3. Great Article!, your observations will come in handy I hope. 🙂
    I wonder how ASCRS compares to the AAO meeting in terms of deal making. I’m planning on shopping for lane and diagnostic equipment for a small refractive office. I’m particularly interested in the electronic refraction systems and wonder how the name brands compare to the generic systems that you can find on eBay. My suspicions are that they are a relatively small market item and that the various brands are just “white labeled” versions of the basic generic model. I can’t image manufacturers putting a lot of time and money into developing truly competitive advantaged models, such as seen with features stratification in OCT, Even with the large numbers if OD practices. I would imagine that the OCT market is huge compared to the (I’m assuming relatively small) electronic refraction systems. You can bill for an OCT, you can’t bill for an electronic refraction. I’m also interested in finding out more info on the recently FDA approved SMILE procedure. https://crstoday.com/articles/2017-mar/starting-to-smile/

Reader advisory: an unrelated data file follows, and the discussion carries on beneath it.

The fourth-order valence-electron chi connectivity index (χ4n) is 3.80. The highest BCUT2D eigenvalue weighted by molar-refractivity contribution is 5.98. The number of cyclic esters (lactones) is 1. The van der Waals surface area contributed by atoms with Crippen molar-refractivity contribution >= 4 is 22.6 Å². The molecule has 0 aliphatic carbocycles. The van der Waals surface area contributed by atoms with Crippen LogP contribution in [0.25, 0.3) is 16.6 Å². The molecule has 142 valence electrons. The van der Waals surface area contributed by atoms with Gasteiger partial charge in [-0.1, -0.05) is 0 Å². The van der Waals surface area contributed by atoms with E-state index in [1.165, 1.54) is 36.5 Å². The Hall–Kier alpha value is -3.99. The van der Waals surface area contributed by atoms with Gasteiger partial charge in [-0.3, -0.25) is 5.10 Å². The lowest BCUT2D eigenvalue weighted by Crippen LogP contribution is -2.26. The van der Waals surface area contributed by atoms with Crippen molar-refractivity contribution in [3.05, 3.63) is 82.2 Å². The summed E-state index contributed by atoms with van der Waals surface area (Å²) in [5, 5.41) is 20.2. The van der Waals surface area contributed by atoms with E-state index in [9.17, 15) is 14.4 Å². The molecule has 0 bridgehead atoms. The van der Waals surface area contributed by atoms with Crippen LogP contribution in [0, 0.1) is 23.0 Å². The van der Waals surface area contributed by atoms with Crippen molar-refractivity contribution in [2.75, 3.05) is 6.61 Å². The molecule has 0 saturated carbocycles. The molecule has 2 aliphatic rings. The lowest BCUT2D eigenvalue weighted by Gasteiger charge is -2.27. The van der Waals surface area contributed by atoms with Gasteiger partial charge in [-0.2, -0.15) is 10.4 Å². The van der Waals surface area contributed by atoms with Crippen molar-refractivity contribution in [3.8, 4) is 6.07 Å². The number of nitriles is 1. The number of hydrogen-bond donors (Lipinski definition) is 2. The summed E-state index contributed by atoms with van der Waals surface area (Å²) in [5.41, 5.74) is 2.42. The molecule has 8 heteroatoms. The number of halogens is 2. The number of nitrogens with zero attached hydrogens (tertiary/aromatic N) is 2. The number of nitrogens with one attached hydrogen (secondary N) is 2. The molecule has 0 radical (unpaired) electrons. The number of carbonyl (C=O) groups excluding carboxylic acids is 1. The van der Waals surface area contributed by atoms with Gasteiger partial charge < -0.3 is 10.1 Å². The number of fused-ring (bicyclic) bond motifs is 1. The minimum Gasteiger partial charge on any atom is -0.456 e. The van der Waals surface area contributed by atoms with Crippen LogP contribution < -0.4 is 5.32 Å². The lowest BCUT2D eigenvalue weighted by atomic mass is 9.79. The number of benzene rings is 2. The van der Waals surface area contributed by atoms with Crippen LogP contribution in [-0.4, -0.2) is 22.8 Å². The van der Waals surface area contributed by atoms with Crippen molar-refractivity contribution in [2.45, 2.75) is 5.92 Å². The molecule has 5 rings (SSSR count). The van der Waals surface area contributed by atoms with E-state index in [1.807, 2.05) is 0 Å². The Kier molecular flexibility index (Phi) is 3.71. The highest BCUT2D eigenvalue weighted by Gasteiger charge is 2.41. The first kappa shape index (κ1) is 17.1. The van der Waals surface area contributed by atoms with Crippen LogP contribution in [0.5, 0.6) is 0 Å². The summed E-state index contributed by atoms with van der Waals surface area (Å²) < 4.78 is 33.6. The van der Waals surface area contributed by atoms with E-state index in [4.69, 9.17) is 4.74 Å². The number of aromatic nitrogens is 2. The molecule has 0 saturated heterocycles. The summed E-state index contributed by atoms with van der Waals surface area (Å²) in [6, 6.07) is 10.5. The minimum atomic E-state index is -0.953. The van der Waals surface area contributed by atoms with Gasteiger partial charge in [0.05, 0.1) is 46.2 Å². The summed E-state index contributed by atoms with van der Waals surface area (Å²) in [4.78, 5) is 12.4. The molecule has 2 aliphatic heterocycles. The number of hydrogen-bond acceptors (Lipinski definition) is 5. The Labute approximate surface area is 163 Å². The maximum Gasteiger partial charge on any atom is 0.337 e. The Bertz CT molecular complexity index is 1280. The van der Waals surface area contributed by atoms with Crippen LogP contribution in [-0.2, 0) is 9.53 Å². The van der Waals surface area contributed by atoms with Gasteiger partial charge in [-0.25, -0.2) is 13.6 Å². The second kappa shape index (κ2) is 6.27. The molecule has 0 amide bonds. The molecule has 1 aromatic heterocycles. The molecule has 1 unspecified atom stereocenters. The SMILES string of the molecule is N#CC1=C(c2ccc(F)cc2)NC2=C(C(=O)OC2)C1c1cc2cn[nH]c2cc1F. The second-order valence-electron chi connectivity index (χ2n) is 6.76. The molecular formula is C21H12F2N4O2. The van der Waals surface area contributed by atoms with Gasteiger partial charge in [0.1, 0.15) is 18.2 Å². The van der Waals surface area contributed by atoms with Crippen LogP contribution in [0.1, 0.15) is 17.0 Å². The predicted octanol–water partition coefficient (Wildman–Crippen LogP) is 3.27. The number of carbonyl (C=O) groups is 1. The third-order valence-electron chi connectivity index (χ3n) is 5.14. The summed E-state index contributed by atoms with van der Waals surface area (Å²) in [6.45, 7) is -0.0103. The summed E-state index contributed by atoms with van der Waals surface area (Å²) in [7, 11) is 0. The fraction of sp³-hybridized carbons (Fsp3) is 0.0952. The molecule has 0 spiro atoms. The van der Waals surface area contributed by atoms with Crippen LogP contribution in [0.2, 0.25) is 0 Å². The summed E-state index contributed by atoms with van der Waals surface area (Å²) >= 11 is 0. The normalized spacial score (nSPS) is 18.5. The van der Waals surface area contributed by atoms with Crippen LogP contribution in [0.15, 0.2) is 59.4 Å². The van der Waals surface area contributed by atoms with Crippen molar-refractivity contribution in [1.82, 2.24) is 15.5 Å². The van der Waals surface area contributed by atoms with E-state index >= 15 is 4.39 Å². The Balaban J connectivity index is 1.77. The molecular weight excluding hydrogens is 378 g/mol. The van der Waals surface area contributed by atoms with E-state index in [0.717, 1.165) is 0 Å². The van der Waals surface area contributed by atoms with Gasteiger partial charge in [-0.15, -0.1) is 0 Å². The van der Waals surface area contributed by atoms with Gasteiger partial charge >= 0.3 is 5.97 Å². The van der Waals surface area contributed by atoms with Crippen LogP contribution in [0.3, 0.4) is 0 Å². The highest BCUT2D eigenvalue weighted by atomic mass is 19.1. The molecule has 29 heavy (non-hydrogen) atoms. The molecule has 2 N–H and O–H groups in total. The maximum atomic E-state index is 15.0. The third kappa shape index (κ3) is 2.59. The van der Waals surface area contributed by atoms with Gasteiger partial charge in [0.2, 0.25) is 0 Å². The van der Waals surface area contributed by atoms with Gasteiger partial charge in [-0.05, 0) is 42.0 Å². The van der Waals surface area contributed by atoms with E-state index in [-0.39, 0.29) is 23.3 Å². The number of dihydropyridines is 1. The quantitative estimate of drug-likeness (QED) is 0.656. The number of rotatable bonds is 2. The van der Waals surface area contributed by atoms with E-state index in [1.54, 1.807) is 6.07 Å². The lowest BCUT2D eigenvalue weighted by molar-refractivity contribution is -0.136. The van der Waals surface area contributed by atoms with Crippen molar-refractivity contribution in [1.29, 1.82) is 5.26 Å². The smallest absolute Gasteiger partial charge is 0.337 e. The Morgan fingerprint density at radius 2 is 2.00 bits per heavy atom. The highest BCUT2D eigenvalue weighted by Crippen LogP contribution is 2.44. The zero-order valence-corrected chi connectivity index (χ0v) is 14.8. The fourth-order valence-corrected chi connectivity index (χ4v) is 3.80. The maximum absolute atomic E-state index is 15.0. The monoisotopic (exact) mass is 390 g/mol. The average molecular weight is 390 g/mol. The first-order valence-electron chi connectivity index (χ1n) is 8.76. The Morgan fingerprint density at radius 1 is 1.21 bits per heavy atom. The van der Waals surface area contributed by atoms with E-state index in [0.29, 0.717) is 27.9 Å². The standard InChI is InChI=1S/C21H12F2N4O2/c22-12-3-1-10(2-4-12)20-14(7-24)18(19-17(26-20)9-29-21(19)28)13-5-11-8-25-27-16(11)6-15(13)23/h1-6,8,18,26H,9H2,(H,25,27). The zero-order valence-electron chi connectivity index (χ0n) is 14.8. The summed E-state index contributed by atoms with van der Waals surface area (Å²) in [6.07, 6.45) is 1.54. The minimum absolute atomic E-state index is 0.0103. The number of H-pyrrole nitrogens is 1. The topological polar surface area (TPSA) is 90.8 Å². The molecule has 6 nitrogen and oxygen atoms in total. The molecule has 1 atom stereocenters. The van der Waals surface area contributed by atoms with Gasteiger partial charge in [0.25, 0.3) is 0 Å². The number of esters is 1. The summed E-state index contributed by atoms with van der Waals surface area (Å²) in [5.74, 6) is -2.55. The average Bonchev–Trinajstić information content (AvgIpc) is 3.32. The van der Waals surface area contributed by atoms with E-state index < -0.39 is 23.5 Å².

Liked by 1 person